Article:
But, of course, there is a sense of 'can' in which you can do this. What sense is that? Well, it would seem to be that, given your actual psychology, it is in your power to act this way. It may be difficult to do so--it may require that you give up things you value most--but it is still an option for you. And this is why it seems that your obligations are demanding--they are can require to give up those things you find most valuable in order to do the right thing.
Now, the way to avoid this objection would be to understand the sense of 'can' in (1) in such a way that it doesn't turn out that you can often ignore those things that you find most valuable. If we could do this, then it couldn't turn out that consequentialism tells us that doing what we ought to do requires a sort of heroic detachment from what we actually care about. Is there any such sense of 'can'? Maybe. It does seem true that there's an ordinary sense of 'can' in which it's true to say that most normal people in normal situations can't give up their most central projects and ignore obligations resulting from their closest relationships in order to do create more good for others. Given their motivational set and how much they care about the things, they can't do this (at least not in the relevant sense of 'can'). And if they come to think their moral obligations require this of then, then you're just going to think, "so much the worse for my being moral" and they're going to act accordingly. It's not just that people would find these obligations too demanding when compared to what they usually think of their moral obligations, but that, in some way, such obligations would be too demanding for them to be able to do it.
Can this be plausibly argued? Maybe, but I'm not sure how to do it. The first and most obvious problem is that there is empirical evidence that some people can do this sort of thing. Now, that in itself isn't a problem for the defending of this sort of response. They could always admit this but argue that most ordinary people can't do this sort of thing, and so the response still works in most cases. But they've got to assume that there's some substantial psychological difference between the people who do give up these things in order to meet such perceived obligations and ordinary people who they're going to claim couldn't do this. Is there such a difference? I don't know. Call in the psychologists.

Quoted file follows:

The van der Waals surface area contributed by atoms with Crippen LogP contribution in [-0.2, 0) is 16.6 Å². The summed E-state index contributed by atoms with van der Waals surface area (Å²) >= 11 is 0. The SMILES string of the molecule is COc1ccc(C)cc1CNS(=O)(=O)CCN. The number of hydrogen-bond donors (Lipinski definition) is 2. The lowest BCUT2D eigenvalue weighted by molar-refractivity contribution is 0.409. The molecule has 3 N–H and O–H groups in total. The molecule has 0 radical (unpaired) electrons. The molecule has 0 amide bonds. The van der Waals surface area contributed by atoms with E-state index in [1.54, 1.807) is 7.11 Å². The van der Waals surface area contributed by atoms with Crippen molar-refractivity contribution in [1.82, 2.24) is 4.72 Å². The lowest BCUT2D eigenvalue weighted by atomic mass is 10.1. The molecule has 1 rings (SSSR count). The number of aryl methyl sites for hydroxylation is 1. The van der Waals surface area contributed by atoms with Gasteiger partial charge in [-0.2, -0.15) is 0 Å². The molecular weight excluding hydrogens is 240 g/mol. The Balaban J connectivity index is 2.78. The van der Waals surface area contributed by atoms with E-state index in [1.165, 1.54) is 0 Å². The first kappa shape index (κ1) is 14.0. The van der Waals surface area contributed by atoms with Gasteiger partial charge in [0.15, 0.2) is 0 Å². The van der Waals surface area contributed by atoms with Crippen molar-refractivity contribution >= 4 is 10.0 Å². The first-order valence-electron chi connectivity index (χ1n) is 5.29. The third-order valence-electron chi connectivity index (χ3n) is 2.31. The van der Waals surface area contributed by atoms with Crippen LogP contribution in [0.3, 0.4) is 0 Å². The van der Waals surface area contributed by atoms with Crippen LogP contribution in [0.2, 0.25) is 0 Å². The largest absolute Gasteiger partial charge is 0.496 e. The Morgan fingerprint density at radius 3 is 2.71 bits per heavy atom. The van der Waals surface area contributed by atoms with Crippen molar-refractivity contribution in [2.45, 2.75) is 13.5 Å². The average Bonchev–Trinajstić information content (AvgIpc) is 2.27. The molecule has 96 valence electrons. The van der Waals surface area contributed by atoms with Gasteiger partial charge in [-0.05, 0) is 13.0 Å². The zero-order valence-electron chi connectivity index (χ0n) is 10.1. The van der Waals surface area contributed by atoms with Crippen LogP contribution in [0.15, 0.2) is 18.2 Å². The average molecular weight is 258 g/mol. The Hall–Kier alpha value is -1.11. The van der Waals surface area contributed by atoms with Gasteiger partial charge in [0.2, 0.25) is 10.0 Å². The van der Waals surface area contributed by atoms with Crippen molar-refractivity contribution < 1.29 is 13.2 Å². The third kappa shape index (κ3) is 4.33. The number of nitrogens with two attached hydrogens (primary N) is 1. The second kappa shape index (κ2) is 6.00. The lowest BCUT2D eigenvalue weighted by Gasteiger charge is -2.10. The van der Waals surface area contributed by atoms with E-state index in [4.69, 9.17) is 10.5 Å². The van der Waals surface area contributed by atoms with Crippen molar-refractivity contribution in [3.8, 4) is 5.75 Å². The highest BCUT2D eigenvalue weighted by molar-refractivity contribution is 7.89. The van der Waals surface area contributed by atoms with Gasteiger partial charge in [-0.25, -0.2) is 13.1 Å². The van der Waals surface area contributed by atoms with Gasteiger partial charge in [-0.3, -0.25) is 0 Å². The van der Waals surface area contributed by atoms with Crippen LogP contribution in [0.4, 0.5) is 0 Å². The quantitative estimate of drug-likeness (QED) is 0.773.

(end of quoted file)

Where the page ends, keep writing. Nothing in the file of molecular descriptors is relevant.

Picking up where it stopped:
But, even if we had empirical evidence that there were such psychological differences, there could still be problems with this response. The first, of course, is that it's not clear how much help such a response would be. It might only rule out extremely demanding things--say, giving up your entire life and going off to help the indigent--and not giving the money to Oxfam rather than putting it in your child's college fund. Second, it might seem that taking this route is going to lead to serious problems making sense of moral obligations that we think people actually have. For, even though we think that consequentialism can be too demanding, we still think that morality can be pretty demanding, that it can sometimes require people to give up things they really want and value. But if we're employing some notion of what people can do that closely ties people's abilities to their actual desires, values, aims, etc., we might have trouble making sense of this. Furthermore, a consequentialist who offers this response might have trouble making room for the fact that people with very strange desires, values, aims, etc. can have ordinary moral obligations. We certainly don't want to say that the serial killer isn't under any moral obligation not to kill people just because he really wants to kill them (and so can't, in this sense, not kill them). But if we tie what a person's alternatives are to what they actually want in the way that this response seems to require, it's not clear we can avoid this sort of problem.